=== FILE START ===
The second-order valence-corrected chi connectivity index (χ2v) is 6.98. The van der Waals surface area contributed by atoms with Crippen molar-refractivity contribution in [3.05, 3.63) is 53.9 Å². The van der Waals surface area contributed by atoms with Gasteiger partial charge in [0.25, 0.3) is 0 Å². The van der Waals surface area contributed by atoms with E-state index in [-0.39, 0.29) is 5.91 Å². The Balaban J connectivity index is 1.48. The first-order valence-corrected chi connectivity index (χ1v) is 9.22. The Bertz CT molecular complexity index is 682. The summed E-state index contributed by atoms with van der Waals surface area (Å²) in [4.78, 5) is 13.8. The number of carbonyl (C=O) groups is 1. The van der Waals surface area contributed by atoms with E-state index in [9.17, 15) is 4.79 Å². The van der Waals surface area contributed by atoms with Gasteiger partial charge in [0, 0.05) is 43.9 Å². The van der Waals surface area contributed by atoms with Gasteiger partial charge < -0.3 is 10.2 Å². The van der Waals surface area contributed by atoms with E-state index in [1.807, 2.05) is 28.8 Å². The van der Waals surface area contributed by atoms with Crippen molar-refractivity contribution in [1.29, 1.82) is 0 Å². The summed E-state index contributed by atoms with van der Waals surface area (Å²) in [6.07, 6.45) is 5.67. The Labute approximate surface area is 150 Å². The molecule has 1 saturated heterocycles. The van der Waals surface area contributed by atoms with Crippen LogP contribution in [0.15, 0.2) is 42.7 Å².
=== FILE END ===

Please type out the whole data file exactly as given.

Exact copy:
The second-order valence-corrected chi connectivity index (χ2v) is 6.98. The van der Waals surface area contributed by atoms with Crippen molar-refractivity contribution in [3.05, 3.63) is 53.9 Å². The van der Waals surface area contributed by atoms with Gasteiger partial charge in [0.25, 0.3) is 0 Å². The van der Waals surface area contributed by atoms with E-state index in [-0.39, 0.29) is 5.91 Å². The Balaban J connectivity index is 1.48. The first-order valence-corrected chi connectivity index (χ1v) is 9.22. The Bertz CT molecular complexity index is 682. The summed E-state index contributed by atoms with van der Waals surface area (Å²) in [4.78, 5) is 13.8. The number of carbonyl (C=O) groups is 1. The van der Waals surface area contributed by atoms with E-state index in [9.17, 15) is 4.79 Å². The van der Waals surface area contributed by atoms with Gasteiger partial charge in [0, 0.05) is 43.9 Å². The van der Waals surface area contributed by atoms with Gasteiger partial charge < -0.3 is 10.2 Å². The van der Waals surface area contributed by atoms with E-state index in [1.807, 2.05) is 28.8 Å². The van der Waals surface area contributed by atoms with Crippen molar-refractivity contribution in [1.29, 1.82) is 0 Å². The summed E-state index contributed by atoms with van der Waals surface area (Å²) in [6.07, 6.45) is 5.67. The Labute approximate surface area is 150 Å². The molecule has 1 saturated heterocycles. The van der Waals surface area contributed by atoms with Crippen LogP contribution in [0.15, 0.2) is 42.7 Å².